[Sidebar] September 18 - 25, 1997
[Food Reviews]
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Providence Bookstore Cafe

The fine arts of dining

by Dawn Keable

500 Angell Street
Open Mon. through Thurs., 1:30 a.m. to 10 p.m.
Fri. and Sat., 11:30 a.m. to 11 p.m.
Sun. 10 a.m. to 10 p.m.
Late-night menu Fri. through Sun.
Major credit cards
No handicapped access

Don't embarrass yourself by looking for the bookstore. Despite the name, there isn't one here. Oh, there used to be, but it moved (one street over on South Angell Street) to make room for more dining. Or maybe it was to make room for more books. Anyway, the restaurant space has doubled, the bookstore is gone, but the name is the same. Got it?

Venturing here on a recent Friday evening, Andre and I arrived on foot, because we live right around the corner. The Providence Bookstore Cafe, a flight of stairs below street level, attracts an artsy crowd -- and it is also a great supporter of the arts, displaying local artwork on its walls, most of it for sale. If it had been any other night of the weekend, my boyfriend Andre and I also would have heard live music here. As it was, we had to settle for jazz from CDs, which we could barely hear above the other diners' animated conversations.

The interior of the PBC is simple and timeless. Cream-colored walls and dark wood accents, combined with low-key lighting (Andre's favorite part), make for a cozy and romantic atmosphere. On the tables, under a piece of glass, are vintage maps of Rhode Island towns. (We were sitting at West Greenwich.)

After ordering drinks, we chose the sauteed gulf shrimp ($7.95) for an appetizer, and the dish was a meal in itself. Still, I think Andre planned to keep it all to himself -- he hesitated, after all, when the waitress asked if we wanted an extra plate.

Sauteed with garlic, basil, white wine, and juicy plum tomatoes, the meaty shrimp was served over angel-hair pasta. Every ingredient was perfectly prepared. We had only one problem -- there were only three shrimp. How would we ever split everything fairly? Well, Andre solved the dilemma by sucking every bit of meat from two of the shrimp when my head was turned. And if I really hadn't been paying attention, I would have lost my second triangle of complimentary focaccia bread topped with olive oil, garlic, and onion. Andre had moved it to his side of the table to "make more room." Don't worry, I got it back.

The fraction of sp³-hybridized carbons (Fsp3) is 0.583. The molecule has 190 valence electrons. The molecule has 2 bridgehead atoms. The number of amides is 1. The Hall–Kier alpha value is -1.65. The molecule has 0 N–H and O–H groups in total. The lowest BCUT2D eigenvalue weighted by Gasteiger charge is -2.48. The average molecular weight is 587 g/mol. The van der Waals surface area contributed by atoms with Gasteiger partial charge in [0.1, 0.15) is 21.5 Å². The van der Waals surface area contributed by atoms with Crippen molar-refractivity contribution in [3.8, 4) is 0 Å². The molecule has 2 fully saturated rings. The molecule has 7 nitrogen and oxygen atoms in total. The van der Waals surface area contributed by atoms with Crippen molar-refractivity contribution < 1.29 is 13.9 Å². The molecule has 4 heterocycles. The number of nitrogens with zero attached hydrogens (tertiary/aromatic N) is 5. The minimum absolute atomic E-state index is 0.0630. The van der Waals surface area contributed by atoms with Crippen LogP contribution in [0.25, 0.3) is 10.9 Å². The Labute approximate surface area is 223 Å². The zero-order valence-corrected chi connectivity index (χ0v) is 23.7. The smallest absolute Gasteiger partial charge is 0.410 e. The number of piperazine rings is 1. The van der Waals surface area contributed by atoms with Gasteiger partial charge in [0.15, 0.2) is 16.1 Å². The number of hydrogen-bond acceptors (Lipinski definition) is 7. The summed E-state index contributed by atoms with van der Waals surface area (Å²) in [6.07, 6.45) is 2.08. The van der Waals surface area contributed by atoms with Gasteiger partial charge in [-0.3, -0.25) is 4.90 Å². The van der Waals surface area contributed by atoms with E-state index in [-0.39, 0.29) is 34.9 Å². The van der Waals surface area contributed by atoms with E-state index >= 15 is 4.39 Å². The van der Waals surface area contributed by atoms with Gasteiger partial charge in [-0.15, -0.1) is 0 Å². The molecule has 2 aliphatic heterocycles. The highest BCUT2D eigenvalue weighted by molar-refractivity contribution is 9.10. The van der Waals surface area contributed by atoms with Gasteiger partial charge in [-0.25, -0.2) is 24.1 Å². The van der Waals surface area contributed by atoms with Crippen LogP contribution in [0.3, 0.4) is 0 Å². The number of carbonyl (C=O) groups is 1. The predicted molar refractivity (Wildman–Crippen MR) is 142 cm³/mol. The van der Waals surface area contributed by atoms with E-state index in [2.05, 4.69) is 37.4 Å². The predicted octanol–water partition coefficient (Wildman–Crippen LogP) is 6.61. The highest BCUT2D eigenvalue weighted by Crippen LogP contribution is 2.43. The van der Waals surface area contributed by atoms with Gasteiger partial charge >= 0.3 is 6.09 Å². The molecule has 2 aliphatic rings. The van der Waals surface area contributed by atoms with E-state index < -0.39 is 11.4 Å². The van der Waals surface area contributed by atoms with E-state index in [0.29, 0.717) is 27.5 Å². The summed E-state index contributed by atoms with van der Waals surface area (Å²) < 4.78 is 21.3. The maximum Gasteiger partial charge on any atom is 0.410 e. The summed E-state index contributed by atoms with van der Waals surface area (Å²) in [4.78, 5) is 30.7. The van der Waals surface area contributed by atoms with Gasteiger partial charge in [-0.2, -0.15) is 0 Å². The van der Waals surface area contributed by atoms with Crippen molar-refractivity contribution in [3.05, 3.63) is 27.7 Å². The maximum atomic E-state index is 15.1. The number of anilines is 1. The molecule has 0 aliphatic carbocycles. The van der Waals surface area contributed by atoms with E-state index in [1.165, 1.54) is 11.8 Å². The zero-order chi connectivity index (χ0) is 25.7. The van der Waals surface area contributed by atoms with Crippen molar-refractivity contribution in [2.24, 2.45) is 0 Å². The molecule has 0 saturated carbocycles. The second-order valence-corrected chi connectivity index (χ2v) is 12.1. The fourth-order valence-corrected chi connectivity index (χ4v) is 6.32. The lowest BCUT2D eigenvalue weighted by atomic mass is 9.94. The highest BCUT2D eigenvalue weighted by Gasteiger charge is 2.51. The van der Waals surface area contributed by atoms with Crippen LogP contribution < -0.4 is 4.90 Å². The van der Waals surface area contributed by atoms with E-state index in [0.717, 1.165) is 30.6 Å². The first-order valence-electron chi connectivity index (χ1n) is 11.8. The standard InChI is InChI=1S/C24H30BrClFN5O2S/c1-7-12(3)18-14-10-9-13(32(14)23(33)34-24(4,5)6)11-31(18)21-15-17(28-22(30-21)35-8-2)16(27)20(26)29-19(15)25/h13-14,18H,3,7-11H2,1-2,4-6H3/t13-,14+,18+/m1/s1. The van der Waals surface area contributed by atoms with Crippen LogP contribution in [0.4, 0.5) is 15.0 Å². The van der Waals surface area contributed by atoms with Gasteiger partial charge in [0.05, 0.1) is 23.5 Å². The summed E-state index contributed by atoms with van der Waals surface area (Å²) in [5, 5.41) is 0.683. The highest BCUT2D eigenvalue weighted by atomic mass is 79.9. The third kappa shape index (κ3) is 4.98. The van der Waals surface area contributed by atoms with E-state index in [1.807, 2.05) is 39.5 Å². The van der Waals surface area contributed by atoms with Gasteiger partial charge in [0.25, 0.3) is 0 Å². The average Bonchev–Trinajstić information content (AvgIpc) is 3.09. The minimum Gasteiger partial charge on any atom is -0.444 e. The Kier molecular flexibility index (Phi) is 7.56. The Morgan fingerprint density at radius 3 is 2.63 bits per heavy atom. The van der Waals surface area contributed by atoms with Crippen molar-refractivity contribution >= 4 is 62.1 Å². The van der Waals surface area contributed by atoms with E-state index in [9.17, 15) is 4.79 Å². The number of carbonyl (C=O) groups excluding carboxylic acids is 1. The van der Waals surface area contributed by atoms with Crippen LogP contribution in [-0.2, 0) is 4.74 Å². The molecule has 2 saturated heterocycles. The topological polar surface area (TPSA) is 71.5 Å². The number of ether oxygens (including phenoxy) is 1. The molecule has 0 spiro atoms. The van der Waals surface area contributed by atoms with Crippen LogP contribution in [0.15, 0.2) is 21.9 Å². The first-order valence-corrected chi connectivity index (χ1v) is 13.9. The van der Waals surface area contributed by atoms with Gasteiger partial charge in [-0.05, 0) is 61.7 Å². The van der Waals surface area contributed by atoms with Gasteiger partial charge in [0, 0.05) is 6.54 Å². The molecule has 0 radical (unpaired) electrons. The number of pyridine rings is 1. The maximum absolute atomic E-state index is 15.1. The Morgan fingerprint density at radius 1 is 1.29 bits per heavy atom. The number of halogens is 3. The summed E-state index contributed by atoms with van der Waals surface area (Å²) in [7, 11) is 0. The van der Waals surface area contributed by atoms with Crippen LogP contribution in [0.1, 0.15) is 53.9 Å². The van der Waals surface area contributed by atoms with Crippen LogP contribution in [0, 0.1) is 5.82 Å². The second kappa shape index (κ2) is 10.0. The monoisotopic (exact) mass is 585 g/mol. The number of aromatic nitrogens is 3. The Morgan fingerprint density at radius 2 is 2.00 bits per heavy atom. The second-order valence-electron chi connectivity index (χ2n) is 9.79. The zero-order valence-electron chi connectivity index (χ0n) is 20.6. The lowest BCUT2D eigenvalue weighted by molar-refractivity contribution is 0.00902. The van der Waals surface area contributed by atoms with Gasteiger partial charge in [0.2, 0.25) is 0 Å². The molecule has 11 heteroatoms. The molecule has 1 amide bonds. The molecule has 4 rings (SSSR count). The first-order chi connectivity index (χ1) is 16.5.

For his main course, Andre ordered "Pollo Bela" ($14.95), two good-sized chicken breasts sauteed with olive oil, garlic, basil, sun-dried tomatoes, artichoke hearts, pepperoncini, and white wine. A word of warning -- don't order this unless you enjoy smoke coming out of your ears, because the dish is a delicious blend of hot and spicy flavors. Andre's mouth was on fire for most of the night -- and he loved every second of it.

My selection, pan-seared chicken ($15.95), was one of the nightly specials. There was soooo much food on my plate, our waitress flexed her biceps after delivering it to the table. The visual presentation was vibrant and beautiful -- pieces of chicken lined the edge of the plate above a bed of spinach mixed with broccoli, red peppers, onions, and zucchini. The chicken was complimented by a sweet-curry cream sauce. Please, please, make this one of your regular menu items!

For dessert, Andre chose "Bananas Mondale" ($4.95), probably because it was the closest thing he could find to a banana split. This luscious treat of vanilla ice cream and sliced bananas was served in an edible bowl, a crispy fried tortilla shell sprinkled with cinnamon. The entire concoction was drizzled with a rich banana sauce. Mmmm. It reminded Andre of his childhood -- and Mom's banana pudding (only here, the seconds weren't free).

I picked the mud pie ($3.95) because it mixed two of my favorites -- coffee ice cream and chocolate fudge. The ice cream pie, in a chocolate wafer crust, was strong on coffee flavor, thanks to a spiking of Kaluha, and topped with whipped cream and fudge sauce for a most delectable mocha experience. I actually dreamed about the pie later that night.

When it was time to go, our take-home bag was so packed with leftovers, it looked like we'd just finished our grocery shopping for the week. I felt like a pack mule the entire walk home (a happy and full one, of course). Next time, we'll either order less, or I'll send Andre to get the car.

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